A few rare tick species were also submitted, including a single I. spinipalpis (from California), one Haemaphysalis leporispalustris (from Colorado), one Otobius megini (from California), and one Ornithodoros hermsi (from New Mexico), the rarity of which was expected given the high specificity of their life-history and tendency to feed on wildlife or domestic animal hosts [25] (Table 3). No pathogens were detected in any of these rare species.

Table 3. All the tick species collected as apart of citizen science collections separated by life-stage.

Tick-borne pathogen prevalence

A total of 16,080 ticks were tested individually for four tick-borne pathogens via qPCR (Table 4). All four pathogens were detected in I. scapularis, D. variabilis, and A. americanum submissions, the three species with the highest numbers of submissions (Table 2). While interesting, qPCR-positivity in the non-primary vector species may be more representative of exposure to pathogens, rather than the ability of the tick to competently transmit the pathogen.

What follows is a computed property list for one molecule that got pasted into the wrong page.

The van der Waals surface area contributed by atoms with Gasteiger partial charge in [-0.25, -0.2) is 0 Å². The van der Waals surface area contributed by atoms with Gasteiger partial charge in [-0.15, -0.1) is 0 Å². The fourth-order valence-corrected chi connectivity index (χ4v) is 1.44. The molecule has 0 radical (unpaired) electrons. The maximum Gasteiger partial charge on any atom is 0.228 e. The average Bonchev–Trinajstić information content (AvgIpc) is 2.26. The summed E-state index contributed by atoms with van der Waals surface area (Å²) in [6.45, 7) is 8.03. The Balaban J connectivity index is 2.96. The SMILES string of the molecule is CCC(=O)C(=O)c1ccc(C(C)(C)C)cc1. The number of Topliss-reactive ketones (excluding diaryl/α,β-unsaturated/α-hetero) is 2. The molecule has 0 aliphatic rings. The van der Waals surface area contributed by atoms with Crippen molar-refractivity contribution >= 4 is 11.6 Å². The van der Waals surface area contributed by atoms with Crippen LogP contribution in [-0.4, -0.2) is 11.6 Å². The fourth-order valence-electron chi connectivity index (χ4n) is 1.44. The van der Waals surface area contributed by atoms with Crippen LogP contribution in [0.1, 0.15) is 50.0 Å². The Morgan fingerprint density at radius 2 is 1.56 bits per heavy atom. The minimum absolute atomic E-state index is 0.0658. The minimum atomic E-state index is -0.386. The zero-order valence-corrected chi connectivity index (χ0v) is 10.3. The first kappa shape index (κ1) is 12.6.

Table 4. Prevalence of A. phagotcytophilum, Bab. microti, B. burgdorferi, and B. miyamotoi for Ixodes scapularis and I. pacificus ticks by state.

Borrelia burgdorferi.

B. burgdorferi qPCR-positive samples were predominantly detected in recognized primary tick vectors. In I. scapularis, the prevalence was 19.5% in adult ticks (585/2997, CI = 18.1–21.0), and 11.0% in nymphs (173/1560, CI = 9.6–12.8), and 5.1% in larvae (5/98, CI = 1.9–12.1) (overall prevalence of 16.4%, 765/4671, CI = 15.3–17.5). I. scapularis submitted from northeastern US states had the highest prevalence of B. burgdorferi, ranging from 6.5–23.1% (Table 2).